Do orchids go to seed?
5. The little flower that resembled an orange tiger lily turned out to be a wild orchid. I know this because I carefully walked, mowed, and worked around it all summer, waiting to see what it would do. Definitely an orchid. Orchids apparently grow wild around these parts, like the grapes. I am enchanted by the idea of orchids growing wild on my property, though I brace myself for whatever lesson comes next. What exactly -- poisonous? Invasive? Turn into locust trees their second year? We'll see.

Clem and Johnny Blue
enjoying the new pasture.
6. Clementine. Clem's the little ewe lamb we got in the spring. She nearly died when we first brought her home. The stress of weaning and  moving, combined with too much grain and not enough forage, led to an explosion of worms and ulcers. Her groans were pitiful, but the vets took good care of her and she recovered. She does love her grain though and will refuse forage in its favor. Late in the summer she started groaning again, so I wormed her, gave her antacids again for a couple of weeks, backed her off to only a few pellets of grain a day and added probiotics to her diet. This seems to help. Lesson here? Taking care of sheep can be tricky.

If you squint you can see where River is missing fleece
on her back from the spinal tap.
7. Riversong. We nearly lost Riversong to meningeal worms recently. It started out as a little weakness in her hind end. I treated with copper and selenium. I dewormed. Nothing seemed to help. When I came home from work one afternoon and found her down, I raced her to the emergency clinic at the vet school, where the vet gathered all the students around and walked them through the diagnostics, including blood, fecals, urinalysis and a spinal tap. She suspected meningeal worms all along. All the vets were very sober. "What a cute goat -- oh, no, not the worm." Like Clem, Riversong nearly died. Fortunately, the worms had not ascended to her brain yet (ugh) and with some super strong dewormer and anti-inflammatory meds, she made a come back. She is now pretty much recovered and as beautiful as ever. Meningeal worms, I now know, are spread in deer feces and there is nothing you can do about it, except deworm prophylactically. This is confusing to me, because in the case of Clem, the ewe lamb, the same vet clinic told me NOT to worm prophylactically because of worm resistance. Lesson here? Taking care of goats can be tricky. Also, I really shouldn't wait until an animal is down to take them in. Thankfully, River is still with us.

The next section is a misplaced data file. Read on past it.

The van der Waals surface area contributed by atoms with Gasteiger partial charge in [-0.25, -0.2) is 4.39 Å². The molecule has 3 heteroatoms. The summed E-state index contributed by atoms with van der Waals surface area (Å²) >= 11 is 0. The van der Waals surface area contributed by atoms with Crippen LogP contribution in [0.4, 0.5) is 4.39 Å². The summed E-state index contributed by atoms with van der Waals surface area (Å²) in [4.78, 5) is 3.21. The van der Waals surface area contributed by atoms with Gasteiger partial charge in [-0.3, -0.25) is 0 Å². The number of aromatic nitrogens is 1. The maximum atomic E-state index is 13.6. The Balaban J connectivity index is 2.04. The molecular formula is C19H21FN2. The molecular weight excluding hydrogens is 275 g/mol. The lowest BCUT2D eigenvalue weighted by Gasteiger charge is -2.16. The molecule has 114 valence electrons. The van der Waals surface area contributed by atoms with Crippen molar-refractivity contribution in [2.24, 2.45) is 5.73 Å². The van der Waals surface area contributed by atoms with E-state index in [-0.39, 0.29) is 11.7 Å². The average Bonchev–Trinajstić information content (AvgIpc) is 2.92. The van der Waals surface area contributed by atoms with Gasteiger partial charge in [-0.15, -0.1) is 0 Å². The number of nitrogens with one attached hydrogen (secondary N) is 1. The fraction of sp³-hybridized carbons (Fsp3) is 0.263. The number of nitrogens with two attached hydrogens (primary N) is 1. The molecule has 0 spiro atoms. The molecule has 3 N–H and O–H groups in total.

Ameliapond all cleaned up
8. Fleeces. In the spring, I had the goats' fleeces sheared for the first time. Some alpaca shearers came to do it. It was not a pretty scene. The goats were dirty and matted. The shearers were befuddled by their goatness and very slow. Time being as short as it has been this year, I've only just started cleaning the fleeces up. What's not matted is beautiful. My weaving teacher has helped out, by showing me how to wash and spin the locks without having to card everything. She is a long time wool person and was skeptical that these goat hybrids would be anything other than itchy mohair. Well, 10 minutes with Donnanoble's fleece seemed to change her mind. More like long staple cashmere than mohair. Sweeeeet.

My first weaving project
9. Weaving. Woohoo! What else can I say? I see some spectacular Pygora/wool scarves in my future, but that update will have to wait. When I finish my first and current project (which has evolved into a scarf of 5% intent, 95% exploration) I'll post it, but I only get to work on it 3 hrs a week, so it could be a while.


  1. Poultry can be challenging - they never listen to you. And I SO agree with the trickiness of taking care of sheep/goats/poultry/dogs/cats. You try to stay on top of everything, listen to experts and it still gets away from you. Hope everything has settled down at Tyche's Run. That fleece is beee-u-tiful!

  2. Chickens... Don't get me started. That's some beautiful fleece though! And the weaving too!!!